Press Freedom Under Attack in China

Survey: Two-thirds of journalists said they experienced harassment or violence in past year

Xi Jinping
Xi Jinping / AP
September 16, 2014

Conditions for foreign journalists in China have worsened considerably in recent years, as threats and the use of violence against them by police have increased, according to a new report.

The Foreign Correspondents’ Club of China (FCCC) said in the report, released Friday, that 80 percent of journalists surveyed felt their work conditions had deteriorated or stayed the same since 2013. Foreign correspondents complained about a lack of travel access and a spike in intimidation against their sources, their media organizations, and themselves.

Two-thirds of journalists said they faced interference, harassment, or violence during their reporting efforts in the past year.

"In the years since the 2008 Beijing Olympics, there has been a notable increase in threats and use of violence against foreign journalists, their staff, and their sources; China’s restrictive and punitive visa practices have severely hampered global news organizations’ coverage of China," the report said. "In 2014, China is further away from making good on its pre-Olympic pledges to uphold a ‘policy of opening up to the outside world’ and to protect the lawful rights of foreign journalists."

Many of those harassed are TV crews and photographers. Uniformed police and plainclothes security agents seize tapes and memory cards, erase pictures, and sometimes damage equipment to prevent reporting on sensitive topics.

There were several reports of violence surrounding the trial of anti-corruption leader Xu Zhiyong earlier this year. Chinese authorities have jailed several leaders of the New Citizens’ Movement, a group formed to press for more transparency from state officials, despite President Xi Jinping’s professed desire to tackle corruption.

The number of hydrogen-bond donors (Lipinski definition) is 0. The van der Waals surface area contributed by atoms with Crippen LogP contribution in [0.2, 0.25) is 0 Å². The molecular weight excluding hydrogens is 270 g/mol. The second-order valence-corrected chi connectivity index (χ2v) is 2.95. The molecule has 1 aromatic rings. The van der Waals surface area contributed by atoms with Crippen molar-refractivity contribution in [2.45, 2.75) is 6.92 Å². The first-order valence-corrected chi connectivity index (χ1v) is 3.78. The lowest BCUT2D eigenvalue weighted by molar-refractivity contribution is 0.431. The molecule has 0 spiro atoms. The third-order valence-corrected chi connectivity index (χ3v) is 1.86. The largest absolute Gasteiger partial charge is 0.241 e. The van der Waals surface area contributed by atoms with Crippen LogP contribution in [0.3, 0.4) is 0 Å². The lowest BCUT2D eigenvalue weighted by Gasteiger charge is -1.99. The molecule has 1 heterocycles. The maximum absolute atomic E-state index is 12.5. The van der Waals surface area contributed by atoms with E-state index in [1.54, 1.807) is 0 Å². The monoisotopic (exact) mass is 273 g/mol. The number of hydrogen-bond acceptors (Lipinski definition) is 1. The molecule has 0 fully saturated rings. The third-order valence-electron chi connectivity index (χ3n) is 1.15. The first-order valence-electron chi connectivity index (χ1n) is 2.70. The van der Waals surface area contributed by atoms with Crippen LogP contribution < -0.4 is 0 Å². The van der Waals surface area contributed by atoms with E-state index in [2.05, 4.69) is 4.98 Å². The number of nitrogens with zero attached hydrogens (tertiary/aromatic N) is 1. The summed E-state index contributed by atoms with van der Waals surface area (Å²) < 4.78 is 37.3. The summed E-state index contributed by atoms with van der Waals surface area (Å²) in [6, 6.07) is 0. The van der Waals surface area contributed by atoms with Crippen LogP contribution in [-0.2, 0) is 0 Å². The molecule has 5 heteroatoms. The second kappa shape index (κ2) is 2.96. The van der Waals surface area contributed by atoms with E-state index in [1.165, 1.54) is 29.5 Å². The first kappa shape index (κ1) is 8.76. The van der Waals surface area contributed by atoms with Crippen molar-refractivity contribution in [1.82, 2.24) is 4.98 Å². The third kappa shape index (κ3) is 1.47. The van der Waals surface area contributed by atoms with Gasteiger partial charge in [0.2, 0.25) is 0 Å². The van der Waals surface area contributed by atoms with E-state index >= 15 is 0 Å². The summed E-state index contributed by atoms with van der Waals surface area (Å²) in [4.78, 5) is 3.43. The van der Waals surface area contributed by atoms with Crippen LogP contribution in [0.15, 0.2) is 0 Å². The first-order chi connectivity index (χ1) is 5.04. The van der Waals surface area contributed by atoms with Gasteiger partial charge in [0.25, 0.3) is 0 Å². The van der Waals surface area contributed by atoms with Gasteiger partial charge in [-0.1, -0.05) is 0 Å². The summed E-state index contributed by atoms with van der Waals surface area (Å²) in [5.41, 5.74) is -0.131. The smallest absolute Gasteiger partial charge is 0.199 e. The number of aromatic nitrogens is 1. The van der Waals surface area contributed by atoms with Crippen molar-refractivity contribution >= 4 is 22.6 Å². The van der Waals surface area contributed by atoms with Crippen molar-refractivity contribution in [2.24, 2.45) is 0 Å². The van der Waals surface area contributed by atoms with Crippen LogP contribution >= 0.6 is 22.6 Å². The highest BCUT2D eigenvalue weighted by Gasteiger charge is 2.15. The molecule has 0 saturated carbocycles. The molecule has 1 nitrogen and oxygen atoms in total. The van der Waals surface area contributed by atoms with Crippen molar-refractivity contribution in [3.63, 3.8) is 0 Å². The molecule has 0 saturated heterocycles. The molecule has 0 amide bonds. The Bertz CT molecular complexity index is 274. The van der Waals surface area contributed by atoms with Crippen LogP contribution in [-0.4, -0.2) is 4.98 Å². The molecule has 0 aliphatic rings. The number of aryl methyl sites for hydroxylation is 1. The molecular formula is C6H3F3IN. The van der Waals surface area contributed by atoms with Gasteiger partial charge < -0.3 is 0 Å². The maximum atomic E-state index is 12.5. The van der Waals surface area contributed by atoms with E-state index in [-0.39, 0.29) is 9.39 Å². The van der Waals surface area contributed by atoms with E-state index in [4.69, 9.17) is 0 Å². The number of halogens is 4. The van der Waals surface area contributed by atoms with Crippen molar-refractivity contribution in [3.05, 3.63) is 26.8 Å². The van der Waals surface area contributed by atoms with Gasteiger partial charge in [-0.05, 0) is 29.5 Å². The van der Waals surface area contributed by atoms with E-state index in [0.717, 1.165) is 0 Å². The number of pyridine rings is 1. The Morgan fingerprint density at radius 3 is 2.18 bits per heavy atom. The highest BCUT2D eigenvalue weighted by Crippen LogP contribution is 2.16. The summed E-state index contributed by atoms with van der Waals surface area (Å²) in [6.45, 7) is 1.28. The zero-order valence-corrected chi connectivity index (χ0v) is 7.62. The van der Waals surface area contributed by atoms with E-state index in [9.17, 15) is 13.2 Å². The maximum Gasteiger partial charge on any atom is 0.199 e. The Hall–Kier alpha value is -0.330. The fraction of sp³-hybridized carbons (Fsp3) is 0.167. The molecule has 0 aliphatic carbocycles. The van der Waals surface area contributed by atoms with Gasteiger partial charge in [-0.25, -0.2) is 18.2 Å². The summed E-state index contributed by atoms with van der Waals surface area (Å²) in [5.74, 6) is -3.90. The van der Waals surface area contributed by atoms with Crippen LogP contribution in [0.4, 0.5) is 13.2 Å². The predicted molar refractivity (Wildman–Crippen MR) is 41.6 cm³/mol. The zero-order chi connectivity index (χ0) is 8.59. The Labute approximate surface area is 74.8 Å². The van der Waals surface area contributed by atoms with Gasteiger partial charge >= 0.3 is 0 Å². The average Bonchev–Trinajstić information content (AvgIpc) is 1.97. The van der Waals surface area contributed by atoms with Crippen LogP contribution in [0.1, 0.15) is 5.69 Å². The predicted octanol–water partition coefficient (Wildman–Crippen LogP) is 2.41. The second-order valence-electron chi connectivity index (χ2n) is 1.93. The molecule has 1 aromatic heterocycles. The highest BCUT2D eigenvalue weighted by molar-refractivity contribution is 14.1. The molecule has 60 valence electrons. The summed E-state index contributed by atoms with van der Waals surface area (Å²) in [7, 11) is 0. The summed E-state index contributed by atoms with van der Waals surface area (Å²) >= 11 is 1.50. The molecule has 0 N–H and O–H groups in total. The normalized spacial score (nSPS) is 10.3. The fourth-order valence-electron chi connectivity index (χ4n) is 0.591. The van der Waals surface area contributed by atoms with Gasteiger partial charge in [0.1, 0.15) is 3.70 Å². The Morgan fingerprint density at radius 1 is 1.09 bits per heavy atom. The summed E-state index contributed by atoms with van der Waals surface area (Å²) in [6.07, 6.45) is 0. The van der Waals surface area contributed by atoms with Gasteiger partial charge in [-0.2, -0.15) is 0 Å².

"Uniformed police prevented us from standing outside the courthouse," said one British TV correspondent who covered the trial and responded to the FCCC survey. "Plainclothes state security personnel, some wearing sunglasses, hoods and scarves, manhandled us away. I was ushered over a low wall, seriously damaging my ankle. My hand was cut and bruised as I protected my camera. Dozens of unidentified plainclothes personnel then kept us two streets away, pushing and shoving us if we tried to film or report."

The FCCC urged Chinese authorities after the trial to stop harassing journalists and permit free reporting in public spaces, but the Ministry of Foreign Affairs did not respond to their concerns.

A German correspondent who traveled to the western region of Xinjiang told the FCCC that security agents banged on his hotel room door at night, stood watch outside, and called his room constantly. Authorities largely restrict foreign journalists’ access to Xinjiang and the Tibetan region in the south, both of which are home to ethnic and religious minorities. Muslim Uighurs in the West and Tibetans say police have used harsh measures to suppress their cultural independence.

Eighteen percent of reporters said they had trouble renewing their press cards or visas, twice as many as in the last survey. Authorities impose onerous requirements for visa renewal and have delayed approval for as long as two years.

All foreign employees with the New York Times and Bloomberg received their press cards and visas at the last moment possible. Both outlets previously published articles that investigated the private wealth of relatives of leading state officials.

"I received my press card three days before my visa expired, two hours before my dog was scheduled for quarantine and 20 hours before a removal company was scheduled to pack my belongings," one correspondent said in the survey.

Additionally, FCCC members said their computers were routinely targeted with malware and spyware. The group could not determine the origin of the cyber attacks.

China’s government has recently blocked the websites of several leading English-language news organizations—including the New York Times, the Guardian, Bloomberg, and the Wall Street Journal—after they published stories about the family wealth of top Chinese officials. However, state-funded Chinese news organizations take advantage of the press freedoms in other countries to expand their global footprint, such as the American versions of China Daily and China Central Television (CCTV).

The FCCC called on Chinese authorities to allow reporting in Tibet and Xinjiang, provide more government information to journalists, shorten visa processing times, and end threats against citizens who speak to journalists. The group has 243 correspondent members in China from 31 countries.

China ranks 175 out of 180 countries in the 2014 World Press Freedom Index compiled by Reporters Without Borders.

Published under: China